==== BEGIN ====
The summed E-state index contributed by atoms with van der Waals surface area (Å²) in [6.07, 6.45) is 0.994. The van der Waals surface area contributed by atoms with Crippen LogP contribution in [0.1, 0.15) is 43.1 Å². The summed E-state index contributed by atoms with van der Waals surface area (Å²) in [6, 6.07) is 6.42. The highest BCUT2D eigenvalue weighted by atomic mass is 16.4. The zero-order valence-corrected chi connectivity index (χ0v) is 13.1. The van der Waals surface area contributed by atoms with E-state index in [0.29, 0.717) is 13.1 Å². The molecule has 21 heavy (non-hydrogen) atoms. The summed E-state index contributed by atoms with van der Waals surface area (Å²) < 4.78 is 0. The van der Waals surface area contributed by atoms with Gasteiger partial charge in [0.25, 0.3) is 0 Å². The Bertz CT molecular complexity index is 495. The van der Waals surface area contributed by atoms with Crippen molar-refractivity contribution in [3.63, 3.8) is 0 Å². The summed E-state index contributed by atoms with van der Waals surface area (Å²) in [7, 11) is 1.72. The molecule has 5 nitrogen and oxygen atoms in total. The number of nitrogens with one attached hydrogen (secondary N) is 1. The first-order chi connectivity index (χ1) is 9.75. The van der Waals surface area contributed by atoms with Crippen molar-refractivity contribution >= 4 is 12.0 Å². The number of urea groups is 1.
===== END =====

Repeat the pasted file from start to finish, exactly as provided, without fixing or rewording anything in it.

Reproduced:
The summed E-state index contributed by atoms with van der Waals surface area (Å²) in [6.07, 6.45) is 0.994. The van der Waals surface area contributed by atoms with Crippen LogP contribution in [0.1, 0.15) is 43.1 Å². The summed E-state index contributed by atoms with van der Waals surface area (Å²) in [6, 6.07) is 6.42. The highest BCUT2D eigenvalue weighted by atomic mass is 16.4. The zero-order valence-corrected chi connectivity index (χ0v) is 13.1. The van der Waals surface area contributed by atoms with E-state index in [0.29, 0.717) is 13.1 Å². The molecule has 21 heavy (non-hydrogen) atoms. The summed E-state index contributed by atoms with van der Waals surface area (Å²) < 4.78 is 0. The van der Waals surface area contributed by atoms with Gasteiger partial charge in [0.25, 0.3) is 0 Å². The Bertz CT molecular complexity index is 495. The van der Waals surface area contributed by atoms with Crippen molar-refractivity contribution in [3.63, 3.8) is 0 Å². The summed E-state index contributed by atoms with van der Waals surface area (Å²) in [7, 11) is 1.72. The molecule has 5 nitrogen and oxygen atoms in total. The number of nitrogens with one attached hydrogen (secondary N) is 1. The first-order chi connectivity index (χ1) is 9.75. The van der Waals surface area contributed by atoms with Crippen molar-refractivity contribution >= 4 is 12.0 Å². The number of urea groups is 1.